Bottom line, with powerJobs it’s super simple to create a new job and thanks to the new commandlets, it’s also very simple to deal with the Vault API, even for unskilled developers!!! Have fun!!

——

P.s.: if you like to test the script and don’t have an SMTP server at your hand, you may want to use your google account. In order to do that, you have to pass to the Send-MailMessage some more arguments, such as your credentials and the according SMTP port for Gmail.

Send-MailMessage ....... -SmtpServer "smtp.gmail.com" -UseSsl -Credential $cred -Port 587

You see that the last arguments are -UseSsl for secure connection, -Credential with the according variable containing you userID and password, and the -Port 587. Now, the $cred needs to contain you username and password and the command-let Get-Credential does this for you.

$cred = Get-Credential

It will ask you interactively for your username and password. This is great, however, you don’t want to enter such things every time the job gets executed and as the job gets executed silently you wouldn’t have the ability to enter such information. For this purpose, I’d suggest to execute the command one time within a running PowerShell and store such information into a XML file that can be reused within the job. Here is the code:

$cred = Get-Credential
$cred | Export-Clixml c:\temp\cred.xml

Now your credentials are stored into a local file. This file can be read at every job like this:

$cred = Import-Clixml c:\temp\cred.xml
Send-MailMessage ....... -SmtpServer "smtp.gmail.com" -UseSsl -Credential $cred -Port 587

Once this is set up, you still will get troubles from Gmail, as it does not allow to use the SMTP server from every application. In order to change such setting, login into your google account, then follow this link https://www.google.com/settings/security and finally set the “Access for less secure apps” in the “Account permissions” section to “Enabled”. Of course you should set it back once you’ve finished your testing/demo with this job.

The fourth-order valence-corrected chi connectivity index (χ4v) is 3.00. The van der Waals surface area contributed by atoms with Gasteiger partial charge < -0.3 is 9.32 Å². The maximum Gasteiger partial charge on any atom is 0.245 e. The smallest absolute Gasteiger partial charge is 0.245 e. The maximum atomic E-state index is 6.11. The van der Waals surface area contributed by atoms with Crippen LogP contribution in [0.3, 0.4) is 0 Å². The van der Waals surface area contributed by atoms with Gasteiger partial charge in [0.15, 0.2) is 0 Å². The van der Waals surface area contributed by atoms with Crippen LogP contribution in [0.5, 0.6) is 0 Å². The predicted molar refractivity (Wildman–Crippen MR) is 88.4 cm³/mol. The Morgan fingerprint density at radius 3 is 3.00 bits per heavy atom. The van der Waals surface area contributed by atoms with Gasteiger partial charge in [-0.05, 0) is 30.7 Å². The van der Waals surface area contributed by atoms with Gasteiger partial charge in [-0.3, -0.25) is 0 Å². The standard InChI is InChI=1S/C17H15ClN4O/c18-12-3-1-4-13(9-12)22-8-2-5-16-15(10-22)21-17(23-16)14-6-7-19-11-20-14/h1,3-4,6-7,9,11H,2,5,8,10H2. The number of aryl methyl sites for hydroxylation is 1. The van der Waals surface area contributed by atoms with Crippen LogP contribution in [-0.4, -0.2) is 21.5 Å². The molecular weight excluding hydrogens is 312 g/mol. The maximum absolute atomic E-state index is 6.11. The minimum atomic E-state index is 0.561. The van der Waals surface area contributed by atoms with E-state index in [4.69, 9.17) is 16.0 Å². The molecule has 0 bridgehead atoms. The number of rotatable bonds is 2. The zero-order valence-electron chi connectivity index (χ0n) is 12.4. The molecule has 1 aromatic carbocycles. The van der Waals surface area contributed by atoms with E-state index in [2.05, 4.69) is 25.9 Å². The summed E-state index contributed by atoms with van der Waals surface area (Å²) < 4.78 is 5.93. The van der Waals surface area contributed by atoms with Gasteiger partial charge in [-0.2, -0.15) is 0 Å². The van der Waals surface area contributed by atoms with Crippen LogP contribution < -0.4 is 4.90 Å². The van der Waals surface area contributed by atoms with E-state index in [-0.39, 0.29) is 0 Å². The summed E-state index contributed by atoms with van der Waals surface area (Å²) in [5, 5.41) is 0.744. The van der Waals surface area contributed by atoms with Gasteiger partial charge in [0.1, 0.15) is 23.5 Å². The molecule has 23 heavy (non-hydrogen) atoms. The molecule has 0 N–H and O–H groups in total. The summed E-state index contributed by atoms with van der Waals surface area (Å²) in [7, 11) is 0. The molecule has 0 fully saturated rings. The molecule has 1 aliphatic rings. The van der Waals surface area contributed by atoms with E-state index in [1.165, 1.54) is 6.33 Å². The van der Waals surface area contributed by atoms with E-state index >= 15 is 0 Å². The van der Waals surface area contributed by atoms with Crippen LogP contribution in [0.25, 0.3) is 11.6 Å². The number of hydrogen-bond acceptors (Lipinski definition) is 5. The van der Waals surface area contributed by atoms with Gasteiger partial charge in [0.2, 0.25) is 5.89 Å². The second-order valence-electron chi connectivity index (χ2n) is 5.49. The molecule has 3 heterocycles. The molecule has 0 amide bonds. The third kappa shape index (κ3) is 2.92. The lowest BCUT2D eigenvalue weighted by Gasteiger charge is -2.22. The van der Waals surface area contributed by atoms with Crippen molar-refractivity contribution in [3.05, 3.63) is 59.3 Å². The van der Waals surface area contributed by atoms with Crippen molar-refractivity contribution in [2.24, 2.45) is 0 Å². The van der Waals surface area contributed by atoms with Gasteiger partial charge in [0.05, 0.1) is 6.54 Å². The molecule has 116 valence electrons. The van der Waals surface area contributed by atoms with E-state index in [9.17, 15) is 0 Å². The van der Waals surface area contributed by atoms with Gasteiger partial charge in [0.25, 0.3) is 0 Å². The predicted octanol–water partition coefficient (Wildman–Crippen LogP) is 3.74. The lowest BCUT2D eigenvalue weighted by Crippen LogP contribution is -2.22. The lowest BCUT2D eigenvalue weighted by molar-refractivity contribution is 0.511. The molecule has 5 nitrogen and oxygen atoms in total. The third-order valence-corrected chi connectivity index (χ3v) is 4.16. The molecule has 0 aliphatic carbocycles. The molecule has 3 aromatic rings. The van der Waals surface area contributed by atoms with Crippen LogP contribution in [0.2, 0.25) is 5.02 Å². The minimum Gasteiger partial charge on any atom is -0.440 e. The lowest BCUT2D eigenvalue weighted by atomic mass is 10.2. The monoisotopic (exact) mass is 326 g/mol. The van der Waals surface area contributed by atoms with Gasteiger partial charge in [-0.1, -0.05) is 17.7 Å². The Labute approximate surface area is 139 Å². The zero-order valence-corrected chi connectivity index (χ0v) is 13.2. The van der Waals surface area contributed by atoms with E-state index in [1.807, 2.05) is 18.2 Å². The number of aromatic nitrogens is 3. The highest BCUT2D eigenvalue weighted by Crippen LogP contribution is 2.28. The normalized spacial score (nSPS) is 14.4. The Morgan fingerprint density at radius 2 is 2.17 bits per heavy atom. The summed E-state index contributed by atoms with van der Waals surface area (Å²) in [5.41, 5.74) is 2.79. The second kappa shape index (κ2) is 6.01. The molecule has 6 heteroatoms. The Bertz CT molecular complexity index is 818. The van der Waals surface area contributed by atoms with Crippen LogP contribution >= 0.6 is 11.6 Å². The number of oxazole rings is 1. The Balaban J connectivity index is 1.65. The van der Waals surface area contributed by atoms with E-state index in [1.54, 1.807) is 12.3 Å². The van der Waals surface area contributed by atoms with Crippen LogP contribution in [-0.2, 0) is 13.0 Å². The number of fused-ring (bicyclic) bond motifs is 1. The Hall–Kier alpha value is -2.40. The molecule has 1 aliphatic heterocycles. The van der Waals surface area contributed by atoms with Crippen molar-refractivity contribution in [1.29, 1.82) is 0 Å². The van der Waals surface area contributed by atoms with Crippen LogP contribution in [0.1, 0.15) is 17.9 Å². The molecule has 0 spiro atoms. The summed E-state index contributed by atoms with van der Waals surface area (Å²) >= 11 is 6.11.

So, now you should be able to use Gmail as your SMTP server.

This entry was posted in powerJobs, PowerShell, Vault API. Bookmark the permalink.

6 Responses to Job-creation made simple

  1. Jörg Weber says:

    Hi Marco,
    i found your post an try it out. But i don’t use the powerjops from cool orange. Can you tell me if the jobs work without the powerjobs from cool orange and where i must save the ps1 file

    thanks a lot

    Jörg

  2. Marco Mirandola says:

    Hi Jörg, sorry, this job works only in combination with JobProcessor+powerJobs. The reason is that only with powerJobs you can create jobs using the powerShell language. However, if you are familiar with .Net you can take the code above and translate it to C# and create a custom job with Visual Studio which can be loaded in the Vault JobProcessor. The purpose of powerJobs is to make JobProcessor extensions easy to write and maintain, so that the JobProcessor becomes even more productive. Btw., there is a trial version of powerJobs, so if you like you can have a look.
    ciao
    marco

  3. Donovan Cox says:

    Marco, at some point the job got corrupted can you repost the original code, or post the PS1 file as a download link?

    • Marco Mirandola says:

      Thanks for the hint. Yes, it seems that by copy pasting the code into the blog, some characters got replaced. I’ve cleaned up the the code and it should be fine now.

  4. Alex says:

    Hi Marco,

    I’m trying to create a job through your application that would send Email notification to selected users about the current Custom Entity but can not find an analog command “PrepareEnvironmentForFile” for Curent Custom Entity. Can I do this task ?

    Thanks,

    Alex

    • Marco Mirandola says:

      Hi Alex, sorry for late reply. Given powerJobs is a coolOrange application, i would suggest to reach out to our support (support@coolorange.com), that can take care about such questions in more depth. However, no, there is no PrepareEnvironmentForFile, but that is not relevant. That function is just for simplifying the debugging or coding of a job. In case you want to create jobs for Custom Entity, you’ll receive the entity ID as a parameter into the job, and from then on you can then do whatever you like. I think we will make a little post that will show how job might look like for items, change orders and custom objects. so, stay tuned…